Another important factor – especially with a team that’s, um, a little light in the wallet like the Ducks – is the fact that the team will have some tough contract negotiations in the summer that Fowler’s contract will expire. While Fowler will be a restricted free agent, both Corey Perry and Ryan Getzlaf will become unrestricted free agents at the same time.

If Fowler proves to be the kind of top-end talent many expected, that will be a tough summer for the Ducks. Then again, if he’s really as good as advertised, perhaps he’ll be worth the trouble.

Should he stay or go? Atlanta Thrashers forward Alex Burmistrov


As six NHL rookies near the nine game cut-off point from “burning” a year off their entry-level contracts, we’ll discuss the pros and cons of keeping each one at the NHL level vs. moving them down to the AHL. Sometimes the decision will already be made and we’ll just be sharing our two cents while in other instances the moves will come down to a near-coin toss. Either way, we hope you’re entertained and would love to hear your thoughts.

First up: Atlanta Thrashers forward Alex Burmistrov.

The Basics

  • Burmistrov was drafted eighth overall in the 2010 NHL Entry Draft.
  • He is tiny, at 5’1″ and 170 lbs.
  • He will play in his ninth game against the Rangers tonight.
  • Basic stats: zero points in eight games played.
  • He’s average a little under 15 minutes per night.
  • Burmistrov’s junior rights belong to the Barrie Colts in the OHL

What people are saying about him

If you ask Thrashers GM Rick Dudley, he’s almost guaranteed to stay at the NHL level. Here’s what Dudley said to the Sporting News.

“It’s 99 percent that we’ll keep him,” Dudley said. “There’s never been any talk of sending him back.”

There’s been growing speculation that Burmistrov, a center, might be headed back to OHL Barrie because he’s still looking for his first NHL point, but that speculation isn’t coming from the Thrashers’ front office. Dudley has been impressed with Burmistrov’s play without the puck, his efforts on defense and his strong play in key situations.

“He’s been one of our three or four top forwards every game,” Dudley said. “We’re not worried about points.”

James’ take:

I haven’t been able to watch every game very closely, so maybe Burmistrov really has been useful on defense and is “strong in key situations.”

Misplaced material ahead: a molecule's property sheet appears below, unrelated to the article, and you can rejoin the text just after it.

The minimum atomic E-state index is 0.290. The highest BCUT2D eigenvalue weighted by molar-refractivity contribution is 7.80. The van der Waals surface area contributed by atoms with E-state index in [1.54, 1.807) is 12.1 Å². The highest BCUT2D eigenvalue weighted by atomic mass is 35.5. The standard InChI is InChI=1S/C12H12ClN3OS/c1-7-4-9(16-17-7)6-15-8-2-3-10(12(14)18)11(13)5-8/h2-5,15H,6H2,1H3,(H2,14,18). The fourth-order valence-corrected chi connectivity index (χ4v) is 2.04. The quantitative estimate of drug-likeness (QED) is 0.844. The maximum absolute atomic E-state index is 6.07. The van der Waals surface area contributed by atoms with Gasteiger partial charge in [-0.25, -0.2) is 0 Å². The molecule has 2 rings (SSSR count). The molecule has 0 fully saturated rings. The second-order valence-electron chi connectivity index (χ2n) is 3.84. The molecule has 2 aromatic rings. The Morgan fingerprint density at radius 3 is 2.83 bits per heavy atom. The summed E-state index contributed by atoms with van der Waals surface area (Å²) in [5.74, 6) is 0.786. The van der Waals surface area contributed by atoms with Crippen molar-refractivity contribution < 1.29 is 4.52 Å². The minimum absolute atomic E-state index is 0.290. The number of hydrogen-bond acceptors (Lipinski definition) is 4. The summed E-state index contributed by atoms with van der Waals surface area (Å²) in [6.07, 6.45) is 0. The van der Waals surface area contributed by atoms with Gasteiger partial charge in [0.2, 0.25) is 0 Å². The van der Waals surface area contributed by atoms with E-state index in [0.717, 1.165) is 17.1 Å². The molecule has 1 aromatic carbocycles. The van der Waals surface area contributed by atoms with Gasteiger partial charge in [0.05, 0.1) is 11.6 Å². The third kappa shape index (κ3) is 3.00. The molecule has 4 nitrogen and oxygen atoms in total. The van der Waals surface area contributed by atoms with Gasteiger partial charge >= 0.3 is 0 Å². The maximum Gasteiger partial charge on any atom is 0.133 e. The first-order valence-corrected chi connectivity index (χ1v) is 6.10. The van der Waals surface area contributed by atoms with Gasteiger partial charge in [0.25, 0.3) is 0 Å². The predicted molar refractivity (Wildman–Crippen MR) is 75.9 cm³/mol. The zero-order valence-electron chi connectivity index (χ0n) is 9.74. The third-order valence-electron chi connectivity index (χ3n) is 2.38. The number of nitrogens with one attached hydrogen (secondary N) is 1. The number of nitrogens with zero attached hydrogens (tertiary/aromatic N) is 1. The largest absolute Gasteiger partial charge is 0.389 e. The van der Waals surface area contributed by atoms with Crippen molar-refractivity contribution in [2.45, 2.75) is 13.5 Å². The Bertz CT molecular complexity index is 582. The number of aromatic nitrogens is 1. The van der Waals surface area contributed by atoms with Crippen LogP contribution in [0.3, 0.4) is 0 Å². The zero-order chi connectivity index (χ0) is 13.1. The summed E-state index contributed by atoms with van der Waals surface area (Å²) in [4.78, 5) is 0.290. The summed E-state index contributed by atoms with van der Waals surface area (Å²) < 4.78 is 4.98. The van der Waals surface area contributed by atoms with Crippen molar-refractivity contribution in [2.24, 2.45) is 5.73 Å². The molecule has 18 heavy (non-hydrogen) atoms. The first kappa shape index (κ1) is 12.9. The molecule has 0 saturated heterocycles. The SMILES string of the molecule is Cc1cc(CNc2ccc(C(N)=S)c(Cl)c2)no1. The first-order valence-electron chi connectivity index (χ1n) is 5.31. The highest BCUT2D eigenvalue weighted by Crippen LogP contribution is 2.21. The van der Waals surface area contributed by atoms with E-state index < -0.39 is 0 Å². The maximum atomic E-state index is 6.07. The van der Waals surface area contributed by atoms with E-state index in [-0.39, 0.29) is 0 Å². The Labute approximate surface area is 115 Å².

It’s still difficult to get over that whole zero points thing. Why not let Burmistrov get an extra year of seasoning – and maybe improve his scoring confidence by playing in the minors – instead of burning an entry-level year in which the team is still a work in progress?

This isn’t a slam dunk, but I’m going with my gut on this one.

James’ verdict: Send him down.

Joe’s take:

Burmistrov is an interesting character. He hasn’t been thrown to the wolves to play on a top two scoring line. In fact, he’s been playing on the fourth line with a pair of grinders in Ben Eager and Chris Thorburn.  Burmistrov doesn’t have any points this season but he’s still played relatively well and it reflects upon his linemates as Thorburn has three goals and an assist  while Eager has a goal and a helper. He’s getting steady time on the ice, averaging over 14 minutes a game so he’s not being buried on the bench. Still, you’d like to see him do a bit more for himself offensively and that hasn’t happened as of yet. Perhaps he needs a few more games to get it going, but perhaps he just needs to grow up a little bit more. There’s a lot of hope and potential here for Burmistrov and getting him to develop the right way is important for Atlanta. The memories of former top pick Patrick Stefan failing to live up to his potential are still lingering as a reminder.

Joe’s verdict: Begrudgingly, send him down.

Six rookies near their nine game entry-level season deadline

2010 NHL Top Prospects Media Availability

NHL general managers make a ton of tough decisions, but one of the toughest involve how to handle young talent. In a salary cap era, you have to get plenty of bang for the buck, as many teams reap the benefits of a player’s entry-level contract years or a well-timed second contract.

This time around, six rookies are nearing the nine game deadline for GMs to decide whether to keep them at the NHL level or preserve a year on their entry level deals by sending them to the minors or juniors. NHL.com provides the list of those six players.

This season, the special six who remain with their teams are the Oilers’ Taylor Hall (first pick), the Bruins’ Tyler Seguin (second), the Islanders’ Nino Niederreiter (fifth), [Jeff] Skinner (seventh), the Thrashers’ Alexander Burmistrov (eighth) and the Ducks’ Cam Fowler (twelfth).

Here is a schedule of the dates in which each player will hit their ninth game of the season.

TBD: Fowler (Ducks)*

October 27: Niederreiter (Islanders), Burmistrov (Thrashers)

October 28: Skinner (Hurricanes)

October 29: Hall (Oilers)

November 3: Seguin (Bruins)

* – Only games played in count towards the limit. Being scratched or out due to injury doesn’t count towards the total.

It should be interesting to see how each team will handle their rookie situation. While Hall is almost certain to stay with Edmonton, players such as Niederreiter could go either way.

We’ll keep you up to date as these teams make their choices and might even provide our two cents on the matter.